Twelve years after diagnosis, five years after the transplant: I've quit my profession, magazine editing, and become a writer. The illness has made physical adventures harder. "Fine," I have decided. "Then I'll have adventures of the mind—and, perhaps, some impact on the world." When I was told I was going to die, I was shredded to realize I hadn't made any real difference. The life of a writer was uncertain, but as a writer, it seemed, I might leave a mark.

Out of the blue one day a newspaper assignment came through, to go to India and interview the Dalai Lama's doctor. Just for two weeks, but I was terrified to travel there alone, terrified of all the ghastly bad ends that awaited me in the unknown.

So what? "Just try it. Stay right here, in this day." After all, I only had to book the ticket, not meet 14 terrible fates.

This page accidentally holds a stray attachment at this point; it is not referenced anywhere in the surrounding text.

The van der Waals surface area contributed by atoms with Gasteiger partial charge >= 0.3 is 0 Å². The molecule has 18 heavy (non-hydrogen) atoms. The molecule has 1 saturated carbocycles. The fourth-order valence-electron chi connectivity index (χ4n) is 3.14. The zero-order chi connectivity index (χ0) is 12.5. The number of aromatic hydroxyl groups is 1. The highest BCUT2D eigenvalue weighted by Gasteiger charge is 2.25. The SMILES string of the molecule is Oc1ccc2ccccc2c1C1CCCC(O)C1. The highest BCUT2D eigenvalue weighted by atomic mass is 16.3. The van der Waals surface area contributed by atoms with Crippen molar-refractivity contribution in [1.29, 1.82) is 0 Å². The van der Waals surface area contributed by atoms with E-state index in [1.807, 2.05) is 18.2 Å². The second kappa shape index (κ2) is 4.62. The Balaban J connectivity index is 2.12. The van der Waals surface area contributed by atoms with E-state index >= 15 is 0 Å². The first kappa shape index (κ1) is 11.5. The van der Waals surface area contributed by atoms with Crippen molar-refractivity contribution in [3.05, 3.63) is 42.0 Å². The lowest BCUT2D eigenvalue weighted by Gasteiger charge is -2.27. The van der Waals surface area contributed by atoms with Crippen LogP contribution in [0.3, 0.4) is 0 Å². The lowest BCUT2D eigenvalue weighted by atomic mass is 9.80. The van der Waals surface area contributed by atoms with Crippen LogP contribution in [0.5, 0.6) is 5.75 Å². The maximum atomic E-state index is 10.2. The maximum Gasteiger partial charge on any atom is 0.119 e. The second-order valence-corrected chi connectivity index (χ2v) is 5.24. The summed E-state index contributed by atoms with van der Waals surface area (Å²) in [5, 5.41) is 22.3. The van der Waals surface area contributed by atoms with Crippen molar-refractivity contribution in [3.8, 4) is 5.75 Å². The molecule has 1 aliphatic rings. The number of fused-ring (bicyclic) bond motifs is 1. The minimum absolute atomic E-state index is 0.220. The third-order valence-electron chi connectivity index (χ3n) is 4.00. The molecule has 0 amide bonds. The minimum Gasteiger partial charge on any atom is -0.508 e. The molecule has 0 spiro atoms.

And so I took the trip. And when I returned I took a Hindi lesson, for fun, to preserve the memory. Each class forced me into a concentration that shifted between frustration and wonder. Sentences produced vertigo. Verbs came at the end. "I this shop from some fruit buy want" could retain its meaning—"I want to buy some fruit from this shop"—only if I didn't look down. I'd hold my breath and push off, like skiing.

Then a friend suggested I spend a year in India learning Hindi. "Just try it." And so I moved to the desert state of Rajasthan, to an old women's-quarters of a noble family's haveli, an ancient, sloping home. Murals of tiger hunts ran the length of the walls. In the thin lane below, magnificent temples tucked between shops, I'd pass two tired-looking old men in a storefront, bent over the silver anklets they sold. Down the street, a cheerful boy polished bracelets in a vat of milky water. When I'd stop to watch, his father, his fingers mehndi'ed red, would advise aritha, an Indian fruit, for my hair. He brought out three small, wrinkled orbs and told me to boil them in water. "For soft and silky," he said in Hindi.

Now, when fear threatens to shut me down...


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